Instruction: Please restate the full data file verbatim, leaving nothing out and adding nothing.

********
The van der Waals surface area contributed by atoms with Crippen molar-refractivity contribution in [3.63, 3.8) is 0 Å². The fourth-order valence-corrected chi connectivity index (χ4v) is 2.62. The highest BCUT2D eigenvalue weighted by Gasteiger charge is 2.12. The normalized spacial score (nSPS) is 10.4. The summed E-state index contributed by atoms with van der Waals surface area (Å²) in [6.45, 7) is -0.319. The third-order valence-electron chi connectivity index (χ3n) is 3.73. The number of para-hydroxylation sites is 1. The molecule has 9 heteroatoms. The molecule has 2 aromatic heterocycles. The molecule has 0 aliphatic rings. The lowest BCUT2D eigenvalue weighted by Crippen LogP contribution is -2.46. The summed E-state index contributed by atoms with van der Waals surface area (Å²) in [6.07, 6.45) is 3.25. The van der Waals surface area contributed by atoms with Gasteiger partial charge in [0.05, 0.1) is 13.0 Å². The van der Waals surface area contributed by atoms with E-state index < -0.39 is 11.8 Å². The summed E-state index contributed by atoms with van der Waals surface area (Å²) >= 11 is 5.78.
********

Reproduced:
The van der Waals surface area contributed by atoms with Crippen molar-refractivity contribution in [3.63, 3.8) is 0 Å². The fourth-order valence-corrected chi connectivity index (χ4v) is 2.62. The highest BCUT2D eigenvalue weighted by Gasteiger charge is 2.12. The normalized spacial score (nSPS) is 10.4. The summed E-state index contributed by atoms with van der Waals surface area (Å²) in [6.45, 7) is -0.319. The third-order valence-electron chi connectivity index (χ3n) is 3.73. The number of para-hydroxylation sites is 1. The molecule has 9 heteroatoms. The molecule has 2 aromatic heterocycles. The molecule has 0 aliphatic rings. The lowest BCUT2D eigenvalue weighted by Crippen LogP contribution is -2.46. The summed E-state index contributed by atoms with van der Waals surface area (Å²) in [6.07, 6.45) is 3.25. The van der Waals surface area contributed by atoms with Gasteiger partial charge in [0.05, 0.1) is 13.0 Å². The van der Waals surface area contributed by atoms with E-state index < -0.39 is 11.8 Å². The summed E-state index contributed by atoms with van der Waals surface area (Å²) >= 11 is 5.78.